The innocence of the book’s title is as much about nostalgia for the innocence of past Turkish culture as it is about the innocence of Kemal and Fusun’s love: in 1970, Turkey young people learn about kissing from American movies, because kissing is never seen anywhere else.  Kemal, well-travelled and quite convinced of his own sophistication and maturity, is politically naive, noting Soviet warships off the coast but having no idea why they were there and observing the spate of political assassinations only through the prism of fashions in funeral practices.  (p83)  Coups, curfews, civil war – it’s all the same to him and just part of the backdrop of his Grand Romance.  ‘It seemed to me, ‘ he says, ‘that I was fascinated by the fire because it spoke to me about the disasters in my own life. (p367)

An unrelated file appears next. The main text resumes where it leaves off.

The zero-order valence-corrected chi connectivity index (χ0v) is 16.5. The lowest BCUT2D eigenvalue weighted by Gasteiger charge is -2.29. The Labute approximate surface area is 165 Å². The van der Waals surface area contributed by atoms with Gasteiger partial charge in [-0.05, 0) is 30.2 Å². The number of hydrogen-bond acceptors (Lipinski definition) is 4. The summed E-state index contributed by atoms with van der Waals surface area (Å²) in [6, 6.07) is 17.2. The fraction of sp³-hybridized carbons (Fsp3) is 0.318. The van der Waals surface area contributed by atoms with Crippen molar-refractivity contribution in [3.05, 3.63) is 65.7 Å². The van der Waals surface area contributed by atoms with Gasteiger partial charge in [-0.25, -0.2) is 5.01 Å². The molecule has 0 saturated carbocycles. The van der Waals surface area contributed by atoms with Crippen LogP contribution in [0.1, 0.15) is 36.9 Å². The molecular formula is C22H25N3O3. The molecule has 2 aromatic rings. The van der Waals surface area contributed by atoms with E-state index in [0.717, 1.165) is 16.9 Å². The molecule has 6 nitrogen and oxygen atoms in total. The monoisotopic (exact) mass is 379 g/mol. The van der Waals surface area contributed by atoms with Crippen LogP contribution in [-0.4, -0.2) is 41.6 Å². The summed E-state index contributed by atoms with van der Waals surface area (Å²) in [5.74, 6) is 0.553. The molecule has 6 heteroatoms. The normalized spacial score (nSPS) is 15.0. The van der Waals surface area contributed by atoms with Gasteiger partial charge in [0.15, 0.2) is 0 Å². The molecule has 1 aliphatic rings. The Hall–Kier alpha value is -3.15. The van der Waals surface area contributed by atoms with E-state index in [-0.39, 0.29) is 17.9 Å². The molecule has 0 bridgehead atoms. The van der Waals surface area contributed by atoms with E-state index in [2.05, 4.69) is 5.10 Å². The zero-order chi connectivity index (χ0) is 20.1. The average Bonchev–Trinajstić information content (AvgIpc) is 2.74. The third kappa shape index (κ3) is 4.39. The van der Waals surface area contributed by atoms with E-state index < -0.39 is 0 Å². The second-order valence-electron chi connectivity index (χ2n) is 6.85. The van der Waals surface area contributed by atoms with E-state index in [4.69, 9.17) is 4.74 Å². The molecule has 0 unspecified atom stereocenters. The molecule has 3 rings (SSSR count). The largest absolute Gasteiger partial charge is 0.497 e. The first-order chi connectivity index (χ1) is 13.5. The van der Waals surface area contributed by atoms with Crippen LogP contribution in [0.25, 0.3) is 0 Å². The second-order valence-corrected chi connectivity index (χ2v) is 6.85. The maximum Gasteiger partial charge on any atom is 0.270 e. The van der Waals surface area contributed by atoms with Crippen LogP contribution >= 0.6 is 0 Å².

Kemal thinks that innocence belongs in a museum where it can be cherished by those who recognise its value, but the irony is that his museum also institutionalizes it like an antiquity.  Like Fusun’s virginity, innocence once lost can never be regained, sometimes with profound consequences.  That impulsive act born out of passionate attraction symbolises Turkey’s preoccupation with Western ways: sleeping together before marriage commits Fusun to Kemal (who isn’t free to marry her) – but no other man will ever marry her since she is ‘soiled goods’.   Turkey cannot regain its secure place in the world either: flirting with Western ways has alienated them from its anti-Western neighbours, but they’re not accepted as part of Europe, (as is still the case today with Europe’s reluctance to allow Turkey into the European Union).  No amount of bleach or designer clothing will make Turkish women look like the long-legged German model whose very presence at a party so annoys Sibel; Turks can never be as European as they long to be.  (p79).